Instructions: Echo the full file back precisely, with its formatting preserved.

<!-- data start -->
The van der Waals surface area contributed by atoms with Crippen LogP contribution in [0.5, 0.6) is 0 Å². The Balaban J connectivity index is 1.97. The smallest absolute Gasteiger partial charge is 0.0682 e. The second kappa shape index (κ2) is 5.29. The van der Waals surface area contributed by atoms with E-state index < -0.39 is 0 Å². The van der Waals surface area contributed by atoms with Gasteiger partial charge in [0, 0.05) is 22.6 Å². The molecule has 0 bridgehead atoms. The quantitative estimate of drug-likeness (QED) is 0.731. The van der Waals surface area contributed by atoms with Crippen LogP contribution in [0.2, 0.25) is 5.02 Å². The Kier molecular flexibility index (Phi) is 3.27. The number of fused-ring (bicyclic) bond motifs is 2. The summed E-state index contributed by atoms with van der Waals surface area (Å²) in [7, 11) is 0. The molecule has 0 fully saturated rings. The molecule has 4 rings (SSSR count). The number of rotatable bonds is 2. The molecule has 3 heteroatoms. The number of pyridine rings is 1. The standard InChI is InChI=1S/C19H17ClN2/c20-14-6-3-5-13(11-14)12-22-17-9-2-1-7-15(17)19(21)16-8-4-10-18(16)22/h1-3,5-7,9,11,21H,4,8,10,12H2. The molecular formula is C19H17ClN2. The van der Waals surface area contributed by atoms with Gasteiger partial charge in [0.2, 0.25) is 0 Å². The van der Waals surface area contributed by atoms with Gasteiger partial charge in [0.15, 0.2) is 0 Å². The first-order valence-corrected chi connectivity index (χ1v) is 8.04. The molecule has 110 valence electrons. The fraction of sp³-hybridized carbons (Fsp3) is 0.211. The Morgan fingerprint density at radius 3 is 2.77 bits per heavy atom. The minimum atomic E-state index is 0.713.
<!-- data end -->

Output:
The van der Waals surface area contributed by atoms with Crippen LogP contribution in [0.5, 0.6) is 0 Å². The Balaban J connectivity index is 1.97. The smallest absolute Gasteiger partial charge is 0.0682 e. The second kappa shape index (κ2) is 5.29. The van der Waals surface area contributed by atoms with E-state index < -0.39 is 0 Å². The van der Waals surface area contributed by atoms with Gasteiger partial charge in [0, 0.05) is 22.6 Å². The molecule has 0 bridgehead atoms. The quantitative estimate of drug-likeness (QED) is 0.731. The van der Waals surface area contributed by atoms with Crippen LogP contribution in [0.2, 0.25) is 5.02 Å². The Kier molecular flexibility index (Phi) is 3.27. The number of fused-ring (bicyclic) bond motifs is 2. The summed E-state index contributed by atoms with van der Waals surface area (Å²) in [7, 11) is 0. The molecule has 0 fully saturated rings. The molecule has 4 rings (SSSR count). The number of rotatable bonds is 2. The molecule has 3 heteroatoms. The number of pyridine rings is 1. The standard InChI is InChI=1S/C19H17ClN2/c20-14-6-3-5-13(11-14)12-22-17-9-2-1-7-15(17)19(21)16-8-4-10-18(16)22/h1-3,5-7,9,11,21H,4,8,10,12H2. The molecular formula is C19H17ClN2. The van der Waals surface area contributed by atoms with Gasteiger partial charge in [0.2, 0.25) is 0 Å². The van der Waals surface area contributed by atoms with Gasteiger partial charge in [0.15, 0.2) is 0 Å². The first-order valence-corrected chi connectivity index (χ1v) is 8.04. The molecule has 110 valence electrons. The fraction of sp³-hybridized carbons (Fsp3) is 0.211. The Morgan fingerprint density at radius 3 is 2.77 bits per heavy atom. The minimum atomic E-state index is 0.713.